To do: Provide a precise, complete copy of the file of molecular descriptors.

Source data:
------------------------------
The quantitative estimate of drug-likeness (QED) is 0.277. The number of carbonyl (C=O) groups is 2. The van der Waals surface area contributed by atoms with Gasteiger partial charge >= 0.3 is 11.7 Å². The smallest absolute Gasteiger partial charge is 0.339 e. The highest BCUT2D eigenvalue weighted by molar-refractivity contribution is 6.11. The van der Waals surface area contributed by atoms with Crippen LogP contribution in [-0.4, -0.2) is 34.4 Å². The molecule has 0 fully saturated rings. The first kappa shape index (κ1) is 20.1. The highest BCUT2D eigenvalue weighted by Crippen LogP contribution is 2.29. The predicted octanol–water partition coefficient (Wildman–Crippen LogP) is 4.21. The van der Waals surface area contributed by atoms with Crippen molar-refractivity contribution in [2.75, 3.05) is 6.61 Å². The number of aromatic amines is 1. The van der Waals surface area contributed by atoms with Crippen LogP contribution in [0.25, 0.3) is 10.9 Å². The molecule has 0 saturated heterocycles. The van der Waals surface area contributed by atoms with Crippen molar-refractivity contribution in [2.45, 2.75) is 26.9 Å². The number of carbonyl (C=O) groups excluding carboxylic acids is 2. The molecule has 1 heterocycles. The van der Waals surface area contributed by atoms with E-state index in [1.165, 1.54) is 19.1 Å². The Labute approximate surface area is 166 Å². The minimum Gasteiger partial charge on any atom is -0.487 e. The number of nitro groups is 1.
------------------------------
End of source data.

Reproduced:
The quantitative estimate of drug-likeness (QED) is 0.277. The number of carbonyl (C=O) groups is 2. The van der Waals surface area contributed by atoms with Gasteiger partial charge >= 0.3 is 11.7 Å². The smallest absolute Gasteiger partial charge is 0.339 e. The highest BCUT2D eigenvalue weighted by molar-refractivity contribution is 6.11. The van der Waals surface area contributed by atoms with Crippen LogP contribution in [-0.4, -0.2) is 34.4 Å². The molecule has 0 fully saturated rings. The first kappa shape index (κ1) is 20.1. The highest BCUT2D eigenvalue weighted by Crippen LogP contribution is 2.29. The predicted octanol–water partition coefficient (Wildman–Crippen LogP) is 4.21. The van der Waals surface area contributed by atoms with Crippen molar-refractivity contribution in [2.75, 3.05) is 6.61 Å². The number of aromatic amines is 1. The van der Waals surface area contributed by atoms with Crippen LogP contribution in [0.25, 0.3) is 10.9 Å². The molecule has 0 saturated heterocycles. The van der Waals surface area contributed by atoms with Crippen molar-refractivity contribution in [2.45, 2.75) is 26.9 Å². The number of carbonyl (C=O) groups excluding carboxylic acids is 2. The molecule has 1 heterocycles. The van der Waals surface area contributed by atoms with E-state index in [1.165, 1.54) is 19.1 Å². The Labute approximate surface area is 166 Å². The minimum Gasteiger partial charge on any atom is -0.487 e. The number of nitro groups is 1.